Additionally, piriformis dysfunction often times also results in tight adductors (the inside of your thigh), like adductor magnus, sartorius, gracillis, as well as the deep six (a group of external hip rotators) and of course gluteus medius and tensor fascia lata (hip flexor).


Your physician or physical therapist can assess to differentiate between true sciatica and piriformis syndrome and give you an official diagnosis. As a massage therapist, I can’t diagnose, but we can work together to solve the issue regardless of an official diagnosis.


Treating Piriformis syndrome - Luckily, piriformis syndrome is relatively easy to treat, in most cases. Here are 4 simple and effective ways you can get rid of piriformis syndrome.


Ice - sitting on a bag of frozen peas can help to reduce inflammation and swelling which in turn can take some pressure off the nerve. Just remember not to over do it. Inflammation is your body's way of healing so a little inflammation is a good thing.


Stretching - One of my favorite yoga stretches for the piriformis is pigeon pose. This effective pose will target not only the piriformis, but the glutes and deep hip rotators, however, if your piriformis is tight because of too much internal rotation, it’s far better to stretch the adductors to take some stress off the piriformis.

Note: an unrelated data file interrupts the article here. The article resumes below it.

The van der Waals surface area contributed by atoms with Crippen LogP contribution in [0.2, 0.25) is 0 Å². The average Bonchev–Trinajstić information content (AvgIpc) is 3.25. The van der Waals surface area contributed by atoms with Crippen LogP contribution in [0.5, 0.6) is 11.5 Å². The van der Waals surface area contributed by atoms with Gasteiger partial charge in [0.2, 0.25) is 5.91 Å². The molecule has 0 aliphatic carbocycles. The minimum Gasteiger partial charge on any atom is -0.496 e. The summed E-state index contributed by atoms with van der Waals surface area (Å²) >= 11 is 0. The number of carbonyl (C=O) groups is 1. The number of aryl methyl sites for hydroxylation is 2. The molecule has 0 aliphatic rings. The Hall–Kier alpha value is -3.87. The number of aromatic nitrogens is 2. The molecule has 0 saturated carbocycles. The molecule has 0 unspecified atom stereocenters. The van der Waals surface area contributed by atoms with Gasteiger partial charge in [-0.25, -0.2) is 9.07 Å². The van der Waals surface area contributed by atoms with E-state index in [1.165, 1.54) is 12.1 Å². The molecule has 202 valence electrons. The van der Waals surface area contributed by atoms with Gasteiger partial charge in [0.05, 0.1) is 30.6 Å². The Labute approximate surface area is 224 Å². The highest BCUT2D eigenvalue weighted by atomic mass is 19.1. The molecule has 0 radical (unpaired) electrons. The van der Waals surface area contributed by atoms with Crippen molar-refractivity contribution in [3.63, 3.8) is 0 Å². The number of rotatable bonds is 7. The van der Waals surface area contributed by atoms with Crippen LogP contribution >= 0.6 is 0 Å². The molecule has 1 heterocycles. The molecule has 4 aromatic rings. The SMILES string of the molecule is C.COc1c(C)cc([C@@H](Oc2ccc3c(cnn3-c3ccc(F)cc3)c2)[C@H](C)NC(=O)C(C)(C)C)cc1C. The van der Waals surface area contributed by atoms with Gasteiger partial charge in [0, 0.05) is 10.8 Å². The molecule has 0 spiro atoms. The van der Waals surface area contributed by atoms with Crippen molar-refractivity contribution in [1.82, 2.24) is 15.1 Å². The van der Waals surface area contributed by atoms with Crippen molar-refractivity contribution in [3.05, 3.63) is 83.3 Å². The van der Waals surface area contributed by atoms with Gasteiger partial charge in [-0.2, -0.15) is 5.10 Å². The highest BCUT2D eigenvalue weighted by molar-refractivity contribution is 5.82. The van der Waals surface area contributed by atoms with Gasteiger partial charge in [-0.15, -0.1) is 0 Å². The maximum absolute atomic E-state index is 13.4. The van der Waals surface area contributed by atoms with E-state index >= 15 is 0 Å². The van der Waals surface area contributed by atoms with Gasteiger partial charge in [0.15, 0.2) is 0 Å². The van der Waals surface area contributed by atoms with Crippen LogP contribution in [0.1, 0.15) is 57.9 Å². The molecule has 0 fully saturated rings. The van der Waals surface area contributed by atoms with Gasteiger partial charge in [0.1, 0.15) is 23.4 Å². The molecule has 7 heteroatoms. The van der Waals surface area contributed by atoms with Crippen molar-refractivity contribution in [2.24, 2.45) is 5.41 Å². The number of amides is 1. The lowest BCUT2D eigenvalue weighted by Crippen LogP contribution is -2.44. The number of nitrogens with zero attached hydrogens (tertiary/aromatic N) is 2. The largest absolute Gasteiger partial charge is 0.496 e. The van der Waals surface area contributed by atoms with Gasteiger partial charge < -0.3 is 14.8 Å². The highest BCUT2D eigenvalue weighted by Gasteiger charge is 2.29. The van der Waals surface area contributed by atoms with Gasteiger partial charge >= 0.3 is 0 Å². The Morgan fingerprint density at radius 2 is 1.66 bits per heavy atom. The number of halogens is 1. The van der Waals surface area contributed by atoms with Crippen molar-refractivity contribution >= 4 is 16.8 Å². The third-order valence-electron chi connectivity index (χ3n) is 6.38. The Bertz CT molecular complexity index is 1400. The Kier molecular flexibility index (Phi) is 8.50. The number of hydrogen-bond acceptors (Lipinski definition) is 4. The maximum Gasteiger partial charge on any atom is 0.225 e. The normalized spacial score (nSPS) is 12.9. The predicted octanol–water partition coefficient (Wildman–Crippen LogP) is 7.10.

Foam rolling - Using a foam roller, ball or other tools to target trigger points the muscle or relieve stress on the attachment points at the sacrum or the greater trochanter of the femur can help relieve pressure on the nerve as well.


The mistake that many people make is either using the wrong tool. Many times clients will use the hardest tool they can find like a lacrosse ball when a tennis ball is more appropriate for your first time. They think the more pressure the better, right?


Not exactly.


Like massage, you need to work within your body's pain tolerance level. You also only need 30-60 seconds of sustained pressure to get relief. More than that makes an already irritated muscle even more irritated and can cause more issues, including nerve damage.


You also want to be careful not to compress the nerve itself. If you're unsure of how to use a tool, just ask, I'll be happy to give you a demonstration.


Massage - If stretching and foam rolling isn’t enough or you just don't want to do the DIY method, it might be time to see a professional. A licensed massage therapist can get into areas a foam roller cannot or help stretch you in ways you cannot do alone to easy piriformis pain.

If you're ready to take that step, you can book your next appointment here.


Once the soft tissue dysfunction is removed, strengthening the glutes, core and hip flexors is recommended for lasting results. I suggest a corrective exercise specialist, personal trainer or physical therapist for specific exercises to strengthen weak muscles will keep this problem from ruining your next run.